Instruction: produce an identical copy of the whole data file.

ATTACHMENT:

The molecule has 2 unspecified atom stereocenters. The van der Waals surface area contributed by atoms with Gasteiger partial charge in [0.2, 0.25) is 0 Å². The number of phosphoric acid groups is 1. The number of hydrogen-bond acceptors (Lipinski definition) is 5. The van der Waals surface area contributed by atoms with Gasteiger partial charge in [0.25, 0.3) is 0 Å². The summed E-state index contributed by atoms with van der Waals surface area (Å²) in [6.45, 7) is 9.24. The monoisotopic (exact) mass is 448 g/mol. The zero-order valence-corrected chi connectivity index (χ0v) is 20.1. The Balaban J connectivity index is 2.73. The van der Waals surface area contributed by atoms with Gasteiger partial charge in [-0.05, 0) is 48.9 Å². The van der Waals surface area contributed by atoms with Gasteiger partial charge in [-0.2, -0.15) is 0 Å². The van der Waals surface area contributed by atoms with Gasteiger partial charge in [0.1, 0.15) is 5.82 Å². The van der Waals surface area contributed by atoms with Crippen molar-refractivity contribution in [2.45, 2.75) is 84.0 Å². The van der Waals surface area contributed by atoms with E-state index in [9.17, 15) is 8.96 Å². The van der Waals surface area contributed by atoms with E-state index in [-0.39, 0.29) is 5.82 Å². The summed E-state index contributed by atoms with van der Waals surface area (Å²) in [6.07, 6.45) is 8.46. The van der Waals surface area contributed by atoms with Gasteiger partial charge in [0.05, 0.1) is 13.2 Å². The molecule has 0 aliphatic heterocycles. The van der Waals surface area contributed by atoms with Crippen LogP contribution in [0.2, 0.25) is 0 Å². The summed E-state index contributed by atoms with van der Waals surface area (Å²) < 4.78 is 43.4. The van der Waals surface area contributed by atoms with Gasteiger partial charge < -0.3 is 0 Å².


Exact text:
The molecule has 2 unspecified atom stereocenters. The van der Waals surface area contributed by atoms with Gasteiger partial charge in [0.2, 0.25) is 0 Å². The number of phosphoric acid groups is 1. The number of hydrogen-bond acceptors (Lipinski definition) is 5. The van der Waals surface area contributed by atoms with Gasteiger partial charge in [0.25, 0.3) is 0 Å². The summed E-state index contributed by atoms with van der Waals surface area (Å²) in [6.45, 7) is 9.24. The monoisotopic (exact) mass is 448 g/mol. The zero-order valence-corrected chi connectivity index (χ0v) is 20.1. The Balaban J connectivity index is 2.73. The van der Waals surface area contributed by atoms with Gasteiger partial charge in [-0.05, 0) is 48.9 Å². The van der Waals surface area contributed by atoms with Gasteiger partial charge in [-0.2, -0.15) is 0 Å². The van der Waals surface area contributed by atoms with Gasteiger partial charge in [0.1, 0.15) is 5.82 Å². The van der Waals surface area contributed by atoms with Crippen molar-refractivity contribution in [2.45, 2.75) is 84.0 Å². The van der Waals surface area contributed by atoms with E-state index in [9.17, 15) is 8.96 Å². The van der Waals surface area contributed by atoms with E-state index in [-0.39, 0.29) is 5.82 Å². The summed E-state index contributed by atoms with van der Waals surface area (Å²) in [6.07, 6.45) is 8.46. The van der Waals surface area contributed by atoms with Gasteiger partial charge in [0.05, 0.1) is 13.2 Å². The molecule has 0 aliphatic heterocycles. The van der Waals surface area contributed by atoms with Crippen LogP contribution in [0.2, 0.25) is 0 Å². The summed E-state index contributed by atoms with van der Waals surface area (Å²) < 4.78 is 43.4. The van der Waals surface area contributed by atoms with Gasteiger partial charge < -0.3 is 0 Å².